‘Madchen in Uniform’ and the Subversive Nature of Love

One of the most remarkable aspects of Leontine Sagan’s Madchen in Uniform is its time period, appearing in Germany in 1931, at the beginning of the rise of the Nazis and the increasing conflict between the freer social and cultural elements of Weimar Germany and the codification of nationalism and “Prussian” pride that would eventually lead to the Third Reich. And it’s hard not to read at least some of that into the film, which, filtered via lesbian themes, addresses the cruelty of the German educational system and criticizes regimentation, militarism, and authoritarianism as antithetical to learning, development, and the progress of the soul.

Based on the play by Christa Winsloe, Madchen in Uniform follows Manuela von Meinhardis (Hertha Thiele), a new girl at a boarding school run by the implacable headmistress Fräulein von Nordeck zur Nidden (Emilia Unda). The school is primarily for the daughters of soldiers, and the headmistress attempts to instill regimentation and privation in the girls, both to cut costs and to break their individuality. Arrayed against her is Governess Fräulein von Bernburg (Dorothea Wieck), who attempts to give the girls the care, understanding, and physical affection that they so crave. The girls themselves are divided among those who have fallen under von Bernburg’s influence and those who align with the headmistress. Manuela begins to fall in love with von Bernburg, who recognizes her attraction.

The undercurrent of the conflict is between authoritarianism and love, privation and sensuality. That it is couched in a battle between women, about girls, develops the film’s inherent subversion—love, represented by von Bernburg, is sensual and romantic (in the both the lowercase and capitalized sense), and Manuela’s attraction is as much as about sensuality as it is about the desire for a mother’s affection. One of Manuela’s classmates, Ilse, hides pictures of a matinee idol in her locker; other girls develop crushes on von Bernburg, the only member of the faculty to show them affection. The nascent sexuality of the girls in an all-girls school becomes an ideological battleground between authoritarianism and enforced heterosexuality, and freedom and fluid sexuality.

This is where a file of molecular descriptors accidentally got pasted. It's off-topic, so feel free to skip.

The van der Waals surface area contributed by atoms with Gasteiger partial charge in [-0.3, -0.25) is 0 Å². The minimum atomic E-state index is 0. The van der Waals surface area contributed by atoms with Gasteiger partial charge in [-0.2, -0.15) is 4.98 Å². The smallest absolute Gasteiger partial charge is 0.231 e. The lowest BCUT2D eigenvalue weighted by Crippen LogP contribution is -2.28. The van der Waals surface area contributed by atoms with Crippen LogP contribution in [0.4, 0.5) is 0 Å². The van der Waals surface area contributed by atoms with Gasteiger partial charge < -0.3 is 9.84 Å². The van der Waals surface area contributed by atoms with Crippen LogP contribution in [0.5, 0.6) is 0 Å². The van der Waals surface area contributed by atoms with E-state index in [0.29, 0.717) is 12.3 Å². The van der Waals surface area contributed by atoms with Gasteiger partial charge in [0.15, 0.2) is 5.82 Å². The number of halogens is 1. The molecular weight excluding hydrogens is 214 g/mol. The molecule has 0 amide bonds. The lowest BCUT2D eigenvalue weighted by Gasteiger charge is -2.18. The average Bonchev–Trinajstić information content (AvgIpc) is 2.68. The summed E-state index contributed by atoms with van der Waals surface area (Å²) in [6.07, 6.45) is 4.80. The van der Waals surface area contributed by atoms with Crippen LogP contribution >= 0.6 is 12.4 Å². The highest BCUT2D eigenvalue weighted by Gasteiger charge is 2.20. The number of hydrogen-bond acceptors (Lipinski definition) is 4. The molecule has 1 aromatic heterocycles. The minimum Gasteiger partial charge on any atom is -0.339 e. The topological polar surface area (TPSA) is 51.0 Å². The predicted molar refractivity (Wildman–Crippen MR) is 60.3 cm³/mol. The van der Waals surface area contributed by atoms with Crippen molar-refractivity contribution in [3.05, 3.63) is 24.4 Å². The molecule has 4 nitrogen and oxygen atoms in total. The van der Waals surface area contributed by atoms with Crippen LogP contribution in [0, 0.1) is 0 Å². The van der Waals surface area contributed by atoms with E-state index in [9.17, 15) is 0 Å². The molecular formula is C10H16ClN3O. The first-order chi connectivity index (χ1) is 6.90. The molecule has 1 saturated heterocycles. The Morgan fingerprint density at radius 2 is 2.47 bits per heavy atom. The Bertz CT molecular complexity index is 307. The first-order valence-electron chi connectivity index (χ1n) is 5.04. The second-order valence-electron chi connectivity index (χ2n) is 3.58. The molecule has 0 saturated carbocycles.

Madchen in Uniform equates same-sex desire with resistance to authoritarianism, especially when it’s not sanctioned via performance of gender. The girls perform Schiller’s Don Carlos, with girls (of course) taking male roles. The performance earns them the praise of the headmistress and other teachers—within the sanctioned gender roles, where girls play boys in a play, demonstrating same-sex desire is acceptable (and, in itself, subversive, given the history of theater). Then Manuela, drunk on too much punch, declares her love for her teacher, and reveals that von Bernburg loaned her a petticoat. The violation—same-sex desire has moved out of formally sanctioned theatrical space and into reality—prompts the headmistress to condemn her, and pushes the film towards its final conflict.

The film’s project, of course, evades some of the problematics of girls developing infatuations or falling in love with their teachers, and their teachers encouraging or even reciprocating those crushes—this is explored more thoroughly in Olivia, very much Madchen in Uniform’s sister film—and there is an undercurrent that the girls are looking for mother figures as much as lovers (if one were to apply a Freudian analysis to Madchen, here we’d have one interesting breaking of the Oedipal theory). Men and male society is far away, hardly a feature in the girls’ lives—they mention their fathers, put up pictures of matinee idols, and the headmistress dreams of how these girls will raise “the next generation of soldiers” (a rather distressing concept, given the time period). But the conflict, desire, and comradery is between girls and women—there are the women like the headmistress, who enforce their power via privation and regimentation, and women like von Bernburg, who try to provide sympathy, education, and an outlet for adolescent energy.

Sagan draws some influence from the Expressionists and makes copious use of point of view shots and canted angles, especially when it takes on the perspective of Manuela and her slow breakdown. The camera places the viewer in the position of an adolescent girl experiencing the passion and pain of first love, indicating just how important (and thin on the ground) films focalized through female adolescence are. The result is a film that pushes back against burgeoning authoritarianism, a seminal work of LGBTQ+ cinema, and a powerful ideological argument in its own right.

Madchen in Uniform is now available on Blu-ray from Kino-Lorber.

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